The opinion of the court was delivered by: BYERS
It is necessary to fix the so-called fair market value as at September 25, 1941, of pier 44, Brooklyn, which was condemned pursuant to 40 U.S.C.A. § 258a, by the federal government for use by the United States Navy.
The damage map shows the somewhat unusual make-up of the property, which embraces upland containing an office building, the upland being bulkheaded and embracing a space covered by concrete blocks, and the pier itself, which rests upon land under water, and dredged slips on both sides of the pier, and also a small dock or bulkhead which adjoins pier 45 lying southerly from pier 44.
The pier is composed of substructure and superstructure, and is 560 feet long by 90 feet in width. The superstructure or pier shed is of corrugated iron of standard type with steel frame and trusses giving a clear span on the pier. The height from the deck of the pier is 22 feet, and the roof, which is carried on trusses, is 12 or 15 feet higher.
There are twenty-eight 20-foot bays within in pier, and mechanically operated doors occupying every other bay, built of structural steel and wood with patent mechanism for folding and raising the doors.
The roof is of tar and gravel on a felt base. The structural steel frame consists of columns and trustees, each column being anchored into the concrete deck by two 1 1/2 inch bolts.
The substructure of the pier and the bulkheads are of the same type of construction; namely, "low water cutoff platform," with a concrete base wall along the front and fill behind that. This means that the piles are cut off about one foot above low water, and are capped in rows, and decking is placed longitudinally on top of the caps.
As to the pier, the piling, which has been described, provides for a solid filled in element which is 50 feet wide, extending outshore under the center of the deck of the pier, the space within the piles being filled in with cinders, etc., so as to constitute a solid base to support the deck of the pier, 50 feet in width; this means that on either side of that center strip there is 20 feet of pier construction supported by piles.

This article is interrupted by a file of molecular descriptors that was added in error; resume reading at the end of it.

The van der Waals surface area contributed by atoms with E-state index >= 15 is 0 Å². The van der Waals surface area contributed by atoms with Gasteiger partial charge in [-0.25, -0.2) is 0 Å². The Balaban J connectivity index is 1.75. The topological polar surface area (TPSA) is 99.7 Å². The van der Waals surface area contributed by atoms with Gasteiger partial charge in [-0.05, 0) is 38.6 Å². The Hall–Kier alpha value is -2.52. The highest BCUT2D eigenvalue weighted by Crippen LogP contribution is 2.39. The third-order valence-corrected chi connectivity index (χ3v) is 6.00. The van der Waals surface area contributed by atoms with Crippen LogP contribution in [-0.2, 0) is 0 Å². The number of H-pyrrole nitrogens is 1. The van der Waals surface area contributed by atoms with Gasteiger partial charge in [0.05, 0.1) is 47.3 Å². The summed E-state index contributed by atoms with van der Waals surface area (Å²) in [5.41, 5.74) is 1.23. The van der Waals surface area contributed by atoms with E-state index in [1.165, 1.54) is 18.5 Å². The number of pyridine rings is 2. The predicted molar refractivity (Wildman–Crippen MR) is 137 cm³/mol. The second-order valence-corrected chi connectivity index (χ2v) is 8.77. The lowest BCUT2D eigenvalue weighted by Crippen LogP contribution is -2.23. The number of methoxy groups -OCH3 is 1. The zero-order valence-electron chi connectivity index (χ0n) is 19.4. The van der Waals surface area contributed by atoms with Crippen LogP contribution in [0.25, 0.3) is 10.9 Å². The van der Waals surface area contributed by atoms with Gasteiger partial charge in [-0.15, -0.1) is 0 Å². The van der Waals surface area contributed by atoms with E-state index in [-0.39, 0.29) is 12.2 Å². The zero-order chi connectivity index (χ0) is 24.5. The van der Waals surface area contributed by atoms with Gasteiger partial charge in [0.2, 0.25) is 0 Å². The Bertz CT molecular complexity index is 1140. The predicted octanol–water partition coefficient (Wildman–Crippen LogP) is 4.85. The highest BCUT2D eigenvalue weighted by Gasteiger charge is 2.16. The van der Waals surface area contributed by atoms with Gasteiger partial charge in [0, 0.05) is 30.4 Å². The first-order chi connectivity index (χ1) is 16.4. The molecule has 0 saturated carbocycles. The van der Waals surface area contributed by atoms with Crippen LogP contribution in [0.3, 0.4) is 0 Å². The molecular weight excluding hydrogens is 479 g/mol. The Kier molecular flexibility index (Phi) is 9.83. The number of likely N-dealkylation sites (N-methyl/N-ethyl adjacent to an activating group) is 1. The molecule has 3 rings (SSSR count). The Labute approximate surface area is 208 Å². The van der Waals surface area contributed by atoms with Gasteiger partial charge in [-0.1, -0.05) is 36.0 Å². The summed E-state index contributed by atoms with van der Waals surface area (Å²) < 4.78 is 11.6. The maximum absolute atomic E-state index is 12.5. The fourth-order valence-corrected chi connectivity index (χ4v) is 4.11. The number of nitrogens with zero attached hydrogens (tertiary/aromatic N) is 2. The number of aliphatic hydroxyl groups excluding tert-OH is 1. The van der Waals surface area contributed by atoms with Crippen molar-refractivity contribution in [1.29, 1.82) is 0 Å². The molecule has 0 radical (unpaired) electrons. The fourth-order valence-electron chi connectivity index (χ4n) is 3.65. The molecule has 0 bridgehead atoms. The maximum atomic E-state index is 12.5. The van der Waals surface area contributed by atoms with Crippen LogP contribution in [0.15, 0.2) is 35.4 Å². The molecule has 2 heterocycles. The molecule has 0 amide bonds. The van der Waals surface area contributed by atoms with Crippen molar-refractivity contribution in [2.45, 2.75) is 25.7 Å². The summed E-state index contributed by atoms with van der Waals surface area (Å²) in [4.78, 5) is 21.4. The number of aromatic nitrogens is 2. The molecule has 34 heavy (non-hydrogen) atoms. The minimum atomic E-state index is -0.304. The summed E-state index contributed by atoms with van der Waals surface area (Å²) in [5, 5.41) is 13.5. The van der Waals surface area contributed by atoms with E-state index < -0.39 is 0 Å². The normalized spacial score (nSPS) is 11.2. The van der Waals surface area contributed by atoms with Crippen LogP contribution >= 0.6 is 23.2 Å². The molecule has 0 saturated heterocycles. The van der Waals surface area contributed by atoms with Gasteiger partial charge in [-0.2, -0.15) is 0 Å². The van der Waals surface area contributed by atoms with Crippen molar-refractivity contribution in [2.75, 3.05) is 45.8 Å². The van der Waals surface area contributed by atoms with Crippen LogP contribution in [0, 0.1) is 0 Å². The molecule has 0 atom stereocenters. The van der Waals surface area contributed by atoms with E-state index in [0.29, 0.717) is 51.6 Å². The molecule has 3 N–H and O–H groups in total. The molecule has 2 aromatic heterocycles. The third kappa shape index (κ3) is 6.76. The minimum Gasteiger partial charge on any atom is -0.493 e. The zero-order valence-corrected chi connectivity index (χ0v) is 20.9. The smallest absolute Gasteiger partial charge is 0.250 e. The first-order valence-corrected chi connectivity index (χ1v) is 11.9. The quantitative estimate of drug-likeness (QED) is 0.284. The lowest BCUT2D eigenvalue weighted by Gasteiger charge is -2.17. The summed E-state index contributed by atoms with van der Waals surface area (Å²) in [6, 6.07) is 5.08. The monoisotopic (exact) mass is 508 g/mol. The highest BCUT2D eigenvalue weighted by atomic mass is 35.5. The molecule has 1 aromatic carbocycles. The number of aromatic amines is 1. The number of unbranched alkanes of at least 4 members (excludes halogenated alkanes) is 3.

On the upland there are the following buildings:
One 1-story office building, constructed of 8-inch concrete block walls up to the window sills, above which there is 8-inch terra-cotta construction to the roof line. The roof is asphalt covered and of wood construction, and is pitched and forms a small attic. The building is 83 feet, 10 inches long by 17 feet, 4 inches wide, and rests upon a 12-inch concrete footing of 4 feet below ground level; it has an 8-inch concrete floor, wood covered, and the building is divided into six rooms, including a boiler room. The ceilings and walls are plastered in all the rooms except the boiler room.
There is also a 1-story frame building, 22 feet by 25 feet, called the paint shop, the interior of which is covered with galvanized iron sheeting.
All of the bulkhead and upland between the office and the pier is paved with asphalt blocks on 6-inch concrete base.
The pier is constructed on land under water and extends out to the pier-head line adopted by the War Department on April 4, 1907. On the southerly side of the pier, the damage map shows ownership of land under water, of about 145 feet in width, with a diagonal cutoff at the outer end to indicate the theoretical position of the line of sea wall, outshore of which the title to the land under water is not vested in the claimant but in the State of New York.
On the northerly side the land under water is very much wider at the outer end of the pier than inshore, although ownership on the part of the claimant does not extend beyond the line of sea wall which has been mentioned; however, there is no impediment to the use of both slips of the pier to its ful extent by reason of the ownership on ...